Miracles in our midst – Turkey earthquake Survivors’ Stories

No word describes the number of survivors in the earthquake-hit zone in Turkey saved after being trapped for over 178 hours — seven-and-a-half days — except miraculous.

According to the BBC, a young girl, Miray in the city of Adiyaman, became the latest to be rescued from the rubble of a block of flats in southern Turkey, more than a week after the devastating earthquake struck.

Videos showed workers cheering and shouting “Allahu Akbar (Allāh is Great)” as Miray was lifted out of the darkness while rescue workers continued looking for her elder sister still buried under the rubble.

Several others saved by rescue teams included a 13-year-old boy, Kaan,  trapped for 182 hours in hard-hit Hatay province.

A woman called Naide Umay was found alive after 175 hours in the city of Kahramanmaras.  Rescue workers also made contact with a grandmother, mother and baby — all stuck, but alive — and were working to reach them.

Thousands of teams across the region comprising coal miners and experts using thermal cameras and sniffer dogs have been scouring the remains of collapsed buildings to find remaining survivors.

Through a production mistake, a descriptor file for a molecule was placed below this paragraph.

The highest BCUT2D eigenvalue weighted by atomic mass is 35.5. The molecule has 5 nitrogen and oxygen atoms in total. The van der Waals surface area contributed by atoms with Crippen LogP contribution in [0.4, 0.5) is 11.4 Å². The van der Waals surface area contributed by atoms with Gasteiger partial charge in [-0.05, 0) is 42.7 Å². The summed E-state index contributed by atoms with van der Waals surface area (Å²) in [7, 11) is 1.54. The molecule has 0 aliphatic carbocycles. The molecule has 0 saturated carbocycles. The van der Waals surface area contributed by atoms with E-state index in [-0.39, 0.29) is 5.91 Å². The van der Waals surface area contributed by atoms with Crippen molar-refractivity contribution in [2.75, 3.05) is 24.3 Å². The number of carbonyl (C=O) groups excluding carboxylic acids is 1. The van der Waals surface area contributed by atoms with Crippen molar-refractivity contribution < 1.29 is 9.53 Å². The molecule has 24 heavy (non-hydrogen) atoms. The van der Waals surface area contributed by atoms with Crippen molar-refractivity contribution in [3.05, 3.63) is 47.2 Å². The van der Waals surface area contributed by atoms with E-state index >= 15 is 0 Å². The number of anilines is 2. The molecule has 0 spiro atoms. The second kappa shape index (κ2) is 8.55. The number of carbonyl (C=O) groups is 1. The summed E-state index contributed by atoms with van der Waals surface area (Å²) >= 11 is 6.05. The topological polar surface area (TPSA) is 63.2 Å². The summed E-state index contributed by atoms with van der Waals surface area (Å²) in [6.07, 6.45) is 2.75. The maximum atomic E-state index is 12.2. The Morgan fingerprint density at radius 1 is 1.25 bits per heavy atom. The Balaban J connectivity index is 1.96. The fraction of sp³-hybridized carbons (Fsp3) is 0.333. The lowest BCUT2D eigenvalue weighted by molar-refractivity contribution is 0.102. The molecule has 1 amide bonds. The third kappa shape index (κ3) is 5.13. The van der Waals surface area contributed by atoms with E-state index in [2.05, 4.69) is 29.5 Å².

However, hopes of finding more survivors are dwindling and there is a sense that the rescue mission will soon end. Over a week after the destruction caused by the earthquake, the focus is shifting to recovery, with officials looking at shelter, food and healthcare.

Miracle babies

When she was rescued, baby Aya – meaning miracle in Arabic – was still connected to her mother Afraa Abu Hadiya by her umbilical cord.

Her mother, father and all four of her siblings died after the quake hit the town of Jindayris.

Aya arrived at the hospital, bruised and barely breathing, but is now in a stable condition.

Videos of Aya’s rescue went viral on social media. Footage showed a man sprinting from the collapsed debris of a building, holding a baby covered in dust.

Khalil al-Suwadi, a distant relative, who was there when she was pulled to safety, brought the newborn to pediatrician Dr Hani Marouf in the Syrian city of Afrin. Thousands of people on social media have now asked for details to adopt her. One report said her great-uncle would adopt her.

The hospital manager, Khalid Attiah, says he has received dozens of calls from people all over the world wanting to adopt baby Aya.

Dr Attiah, who has a daughter just four months older than her, said, “I won’t allow anyone to adopt her now. Until her distant family return, I’m treating her like one of my own.”

For now, his wife is breastfeeding her alongside their own daughter.

* * *

Necla Camuz’s second son Yagiz, meaning “brave one”, was just 10 days old when the earthquake hit their home in southern Turkey’s Hatay province. Necla and her family lived on the second floor of a modern five-story building in the town of Samandag.

After the tremors subsided, 33-year-old Necla found herself lying down with her baby on her chest, still held in her arms. A fallen wardrobe next to her saved their lives by preventing a large slab of concrete from crushing them. The pair remained in this position for almost four days.